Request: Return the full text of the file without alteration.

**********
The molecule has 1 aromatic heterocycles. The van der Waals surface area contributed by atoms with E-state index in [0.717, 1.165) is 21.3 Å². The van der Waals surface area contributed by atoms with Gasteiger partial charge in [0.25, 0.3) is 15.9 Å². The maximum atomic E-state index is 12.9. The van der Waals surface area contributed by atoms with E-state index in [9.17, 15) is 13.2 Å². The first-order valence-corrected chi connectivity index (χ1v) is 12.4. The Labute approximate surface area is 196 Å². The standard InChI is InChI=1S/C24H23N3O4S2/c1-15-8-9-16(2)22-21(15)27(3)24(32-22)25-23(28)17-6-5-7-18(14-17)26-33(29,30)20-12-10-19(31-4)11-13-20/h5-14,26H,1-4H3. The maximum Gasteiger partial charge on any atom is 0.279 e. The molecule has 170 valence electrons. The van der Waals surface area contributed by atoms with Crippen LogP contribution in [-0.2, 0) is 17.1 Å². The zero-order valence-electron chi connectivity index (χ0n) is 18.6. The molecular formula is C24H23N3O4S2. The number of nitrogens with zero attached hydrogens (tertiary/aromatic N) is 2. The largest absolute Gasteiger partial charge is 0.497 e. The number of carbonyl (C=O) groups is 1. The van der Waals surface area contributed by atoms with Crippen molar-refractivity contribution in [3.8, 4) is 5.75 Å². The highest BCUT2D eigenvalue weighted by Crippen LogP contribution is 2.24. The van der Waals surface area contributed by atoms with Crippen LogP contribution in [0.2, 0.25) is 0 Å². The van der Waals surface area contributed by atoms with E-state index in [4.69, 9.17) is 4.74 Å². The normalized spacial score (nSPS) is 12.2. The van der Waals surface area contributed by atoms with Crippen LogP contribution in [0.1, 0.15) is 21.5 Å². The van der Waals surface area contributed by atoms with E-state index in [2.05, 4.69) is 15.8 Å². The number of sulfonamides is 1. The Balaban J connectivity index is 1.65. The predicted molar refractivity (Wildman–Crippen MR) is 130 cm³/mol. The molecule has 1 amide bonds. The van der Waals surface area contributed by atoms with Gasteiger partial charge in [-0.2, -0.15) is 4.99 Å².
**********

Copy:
The molecule has 1 aromatic heterocycles. The van der Waals surface area contributed by atoms with E-state index in [0.717, 1.165) is 21.3 Å². The van der Waals surface area contributed by atoms with Gasteiger partial charge in [0.25, 0.3) is 15.9 Å². The maximum atomic E-state index is 12.9. The van der Waals surface area contributed by atoms with E-state index in [9.17, 15) is 13.2 Å². The first-order valence-corrected chi connectivity index (χ1v) is 12.4. The Labute approximate surface area is 196 Å². The standard InChI is InChI=1S/C24H23N3O4S2/c1-15-8-9-16(2)22-21(15)27(3)24(32-22)25-23(28)17-6-5-7-18(14-17)26-33(29,30)20-12-10-19(31-4)11-13-20/h5-14,26H,1-4H3. The maximum Gasteiger partial charge on any atom is 0.279 e. The molecule has 170 valence electrons. The van der Waals surface area contributed by atoms with Crippen LogP contribution in [-0.2, 0) is 17.1 Å². The zero-order valence-electron chi connectivity index (χ0n) is 18.6. The molecular formula is C24H23N3O4S2. The number of nitrogens with zero attached hydrogens (tertiary/aromatic N) is 2. The largest absolute Gasteiger partial charge is 0.497 e. The number of carbonyl (C=O) groups is 1. The van der Waals surface area contributed by atoms with Crippen molar-refractivity contribution in [3.8, 4) is 5.75 Å². The highest BCUT2D eigenvalue weighted by Crippen LogP contribution is 2.24. The van der Waals surface area contributed by atoms with Crippen LogP contribution in [0.2, 0.25) is 0 Å². The van der Waals surface area contributed by atoms with E-state index in [4.69, 9.17) is 4.74 Å². The normalized spacial score (nSPS) is 12.2. The van der Waals surface area contributed by atoms with Crippen LogP contribution in [0.1, 0.15) is 21.5 Å². The van der Waals surface area contributed by atoms with E-state index in [2.05, 4.69) is 15.8 Å². The number of sulfonamides is 1. The Balaban J connectivity index is 1.65. The predicted molar refractivity (Wildman–Crippen MR) is 130 cm³/mol. The molecule has 1 amide bonds. The van der Waals surface area contributed by atoms with Gasteiger partial charge in [-0.2, -0.15) is 4.99 Å².